There's plenty to do
in the garden and yard as November begins and before the heavy snows
covers the landscape for the next several months. The autumn storms,
like the recent east coast storm, bring down a lot of branches and
These fallen branches can be
used to build a
for native wildlife. A brush pile provides
many smaller animals and insects shelter and protection. It's always
fun to check the pile when the snow is on the ground and examine the
tracks to see what is using the pile.
The brush pile doesn't
have to look like an ugly pile of broken sticks. Vine plants can be
planted in and around the pile which offer nourishment to many
animals and insects throughout the year besides making the pile look
attractive. Morning glories are a good choice; they provide excellent
coverage and a rich source of food for bees and butterflies.
While this region of
northwestern Pennsylvania escape the brunt of the Great Halloween
Storm, the weather was blustery and cold. The first hard frost was on
October 27 – 28. Some inland areas had an inch or two of snow
(Corry, PA and Jamestown, NY). The
great snow machine
will kick-in soon enough.
It is time for
woodstoves and fireplaces and the
can be a valuable resource to enrich the soil in the yard and vegetable garden.
Change the Clocks
The first Sunday of
November turn the clocks back, it is the end of Daylight Savings Time
in much of the U.S. This year the first Sunday is November 6.
The clocks were moved
forward earlier this year on the second Sunday of March. The latest
timetable for the changes is the result of a 2005 federal law which
went into effect in 2007. The nation has observed some form of
Daylight Savings Time since World War 1 in an effort to save energy.
There are a few places
which don't bother changing the clocks. They are: Arizona, Hawaii,
American Somoa, Guam, Puerto Rico, and the Northern Mariana Islands.
The Navajo Nation also
remains on Standard Time because of it's sprawling size in the
western states. The Nation covers a wide area which encompasses three
I had a story on Old
Mossback and the LeBoeuf Creeper published in the newsletter PALMS,
the newsletter for the
Pennsylvania Lake Management Society
. It is on
page four of the newsletter. There is also an excellent article on
the Brown Bullhead. To get to the newsletter, just sign up.
Previously, I had an
article published on Old Mossback at
. It is a
fascinating story of man verses big fish. PALMS does a lot of great
work in helping to maintain and restore our valuable lakes and
watershed areas. Check them out.
are rich in
Vitamins A and C and in the wild are readily available. Rose hips,
actually the fruit of a rose, were used in many Native American
cultures and by the early settlers. Picking them can be a little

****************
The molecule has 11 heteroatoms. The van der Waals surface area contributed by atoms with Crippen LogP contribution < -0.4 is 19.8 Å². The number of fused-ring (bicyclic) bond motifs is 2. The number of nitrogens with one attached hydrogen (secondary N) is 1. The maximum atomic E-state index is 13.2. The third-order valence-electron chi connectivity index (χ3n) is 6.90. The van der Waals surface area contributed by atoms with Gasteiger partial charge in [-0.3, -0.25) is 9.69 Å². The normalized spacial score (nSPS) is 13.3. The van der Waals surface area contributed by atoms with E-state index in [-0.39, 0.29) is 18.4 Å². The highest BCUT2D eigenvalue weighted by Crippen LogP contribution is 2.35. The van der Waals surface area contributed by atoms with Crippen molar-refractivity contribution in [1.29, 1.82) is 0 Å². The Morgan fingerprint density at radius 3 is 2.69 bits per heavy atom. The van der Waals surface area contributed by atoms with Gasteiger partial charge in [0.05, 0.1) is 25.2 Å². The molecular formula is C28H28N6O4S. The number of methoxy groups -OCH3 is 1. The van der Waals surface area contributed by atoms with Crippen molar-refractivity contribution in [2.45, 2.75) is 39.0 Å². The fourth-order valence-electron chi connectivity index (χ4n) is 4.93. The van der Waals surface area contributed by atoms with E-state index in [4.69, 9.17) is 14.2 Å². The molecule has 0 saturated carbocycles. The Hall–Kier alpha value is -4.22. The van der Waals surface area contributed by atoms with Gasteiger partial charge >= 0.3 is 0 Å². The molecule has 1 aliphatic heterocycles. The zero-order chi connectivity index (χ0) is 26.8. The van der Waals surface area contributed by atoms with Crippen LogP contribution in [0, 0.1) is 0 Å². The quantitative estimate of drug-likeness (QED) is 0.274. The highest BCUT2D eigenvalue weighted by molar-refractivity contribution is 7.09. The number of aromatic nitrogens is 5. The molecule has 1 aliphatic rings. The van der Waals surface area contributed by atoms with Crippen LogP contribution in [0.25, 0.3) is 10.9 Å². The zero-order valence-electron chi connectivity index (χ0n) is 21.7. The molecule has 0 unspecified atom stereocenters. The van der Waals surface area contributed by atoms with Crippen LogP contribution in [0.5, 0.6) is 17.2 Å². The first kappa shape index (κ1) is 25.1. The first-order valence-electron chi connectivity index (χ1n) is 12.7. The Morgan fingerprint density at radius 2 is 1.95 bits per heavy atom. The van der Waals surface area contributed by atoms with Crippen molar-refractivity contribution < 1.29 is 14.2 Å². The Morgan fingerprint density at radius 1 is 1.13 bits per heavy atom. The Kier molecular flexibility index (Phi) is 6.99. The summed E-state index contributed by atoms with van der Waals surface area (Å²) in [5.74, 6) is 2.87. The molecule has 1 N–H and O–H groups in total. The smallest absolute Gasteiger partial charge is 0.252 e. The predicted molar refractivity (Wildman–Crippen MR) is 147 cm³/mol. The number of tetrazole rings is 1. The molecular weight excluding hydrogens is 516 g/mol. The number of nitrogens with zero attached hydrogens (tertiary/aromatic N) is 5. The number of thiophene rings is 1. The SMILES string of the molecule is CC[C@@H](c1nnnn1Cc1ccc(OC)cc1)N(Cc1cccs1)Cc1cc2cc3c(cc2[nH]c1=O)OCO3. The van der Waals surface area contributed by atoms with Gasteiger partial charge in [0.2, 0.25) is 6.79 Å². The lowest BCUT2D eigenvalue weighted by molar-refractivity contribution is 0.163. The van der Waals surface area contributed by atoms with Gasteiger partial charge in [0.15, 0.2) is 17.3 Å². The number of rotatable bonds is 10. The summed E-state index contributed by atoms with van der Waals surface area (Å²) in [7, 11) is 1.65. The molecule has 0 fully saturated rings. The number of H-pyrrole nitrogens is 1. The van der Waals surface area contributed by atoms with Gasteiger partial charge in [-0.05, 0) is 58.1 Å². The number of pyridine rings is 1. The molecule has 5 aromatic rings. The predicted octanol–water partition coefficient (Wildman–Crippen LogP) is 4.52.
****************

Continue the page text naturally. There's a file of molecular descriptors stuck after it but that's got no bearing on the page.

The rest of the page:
tricky, the throns are still sharp on the wild bushes.The bright red
berries are also a source of food for many bird species and smaller
animals throughout the long winter months.
The hips can be used
to brew a
and can also be used as vegetable, just be
careful not to use any hips which have been sprayed with pesticides.
For the next several
months, the rose hips are about the only color in the woods except
for the green
Rose hips, like broken
branches, downed trees and leaves are more than a nuisance; they can
be used resourcefully.
Energy Plant (or tire
The Meadville Tire to
Energy Plant, a large tire incinerator by another name, has received
all of the needed permits and officials of the company claim
construction could begin very shortly on the complex.
The complex will
receive thousands of tires every day, which will be burned, and the
electric produced sold. There have been a lot of environmental
questions about the plant and what course of action environmentalists
take next is uncertain. I don't think this story is over by any
It was an incinerator,
which was partly to blame for the financial mess in the state capital
of Harrisburg. The financial problems were correctly called by Mike
Ewall of Energy Justice (link below in Blogs to Read). The
Harrisburg: a city at war with itself
from Reuters is well worth the read.
John Brown was an abolitionist who raided Harper's Ferry just prior to the Civil War. He wanted to start an insurrection in the Appalachian Mountains. Unknown to many, Brown for many years farmed several hundred acres in northwestern Pennsylvania and operated a tannery. He was staunchly anti-slavery and some say his actions were the actual beginnings of hostilities. Learn more about Brown's hidden life and the events at the federal fort,
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